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Album Review

It's understandable that Lungfish might sound a little tired after 13 years of punk innovation. Whether or not the slow-motion stance of this, the group's eighth release, is interesting is another question entirely. This query can be answered with a resounding "maybe." Of course, interest generally depends on the individual, but there are a few empirical observations about this album that aren't easily disputable. For starters, the tempo and temperament of Necrophones is subdued. This mellowing sharpens the focus on Daniel Higgs' obtuse lyrical patterns, which are as broad and codified as ever. Some find mystical balance in Higgs' non-linear, almost random poetry, while others howl about a perceived nonsensical verbosity. This interpretive envelope is what Necrophones seems designed to push, as Lungfish has finally graduated from the school of post-punk sonic deconstruction. Nothing was left to conquer but the language of discontent itself and, as the objectives have become more subtle, the verdict has become more subjective as well. Listeners simply have to trust that Higgs and his band aren't trying to fool anybody. This kind of trust doesn't come easy in the rock underground. Fans will appreciate Necrophones; purists and cynics won't.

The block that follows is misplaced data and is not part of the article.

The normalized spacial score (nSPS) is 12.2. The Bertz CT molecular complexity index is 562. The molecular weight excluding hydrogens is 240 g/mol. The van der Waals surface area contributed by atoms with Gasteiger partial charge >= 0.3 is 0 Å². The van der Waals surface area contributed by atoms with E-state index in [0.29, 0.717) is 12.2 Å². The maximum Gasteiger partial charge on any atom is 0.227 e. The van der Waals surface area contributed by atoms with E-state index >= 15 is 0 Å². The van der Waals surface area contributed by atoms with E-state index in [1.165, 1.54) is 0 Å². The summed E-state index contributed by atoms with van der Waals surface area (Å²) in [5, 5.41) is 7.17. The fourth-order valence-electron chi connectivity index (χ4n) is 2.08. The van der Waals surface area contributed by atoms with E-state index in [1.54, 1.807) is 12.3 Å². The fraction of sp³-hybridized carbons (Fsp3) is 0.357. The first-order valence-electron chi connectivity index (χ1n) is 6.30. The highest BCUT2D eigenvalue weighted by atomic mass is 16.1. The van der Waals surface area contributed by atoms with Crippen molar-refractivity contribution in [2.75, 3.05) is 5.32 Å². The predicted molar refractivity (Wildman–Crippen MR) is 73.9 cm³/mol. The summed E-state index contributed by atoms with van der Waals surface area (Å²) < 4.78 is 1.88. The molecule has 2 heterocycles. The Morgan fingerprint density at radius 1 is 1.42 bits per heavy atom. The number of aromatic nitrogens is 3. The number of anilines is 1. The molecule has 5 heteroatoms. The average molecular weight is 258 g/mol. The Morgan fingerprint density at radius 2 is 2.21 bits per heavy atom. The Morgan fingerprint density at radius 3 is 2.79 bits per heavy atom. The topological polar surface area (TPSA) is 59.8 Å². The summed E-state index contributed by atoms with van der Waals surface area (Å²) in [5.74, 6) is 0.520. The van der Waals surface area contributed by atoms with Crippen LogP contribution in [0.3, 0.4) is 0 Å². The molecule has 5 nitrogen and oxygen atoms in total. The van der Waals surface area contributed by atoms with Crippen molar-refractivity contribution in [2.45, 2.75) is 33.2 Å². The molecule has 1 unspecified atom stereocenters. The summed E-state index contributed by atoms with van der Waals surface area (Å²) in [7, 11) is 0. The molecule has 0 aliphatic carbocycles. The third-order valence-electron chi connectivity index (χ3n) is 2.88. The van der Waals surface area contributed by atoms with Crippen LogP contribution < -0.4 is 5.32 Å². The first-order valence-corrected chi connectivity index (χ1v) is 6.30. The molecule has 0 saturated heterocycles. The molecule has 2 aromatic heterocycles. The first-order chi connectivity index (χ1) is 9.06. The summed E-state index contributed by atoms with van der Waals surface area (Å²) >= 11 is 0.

Formed: 1990 in Baltimore, MD

Genre: Alternative

Years Active: '90s, '00s

Formed in Baltimore, MD, way back in 1988, Lungfish is one of the longest surviving emo bands. Signed to D.C.'s Dischord, Lungfish's highly intense, minimalist yet complex music has been called everything from Taoistic to stoic. Singer and lyricist Daniel Higgs bares his soul with each profound album and is so driven to write that he published an entire book of poems, The Doomsday Bonnet. The band, which also includes Asa Osborne (guitar), Nathan Bell (bass), and Mitchell Feldstein...
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Necrophones, Lungfish
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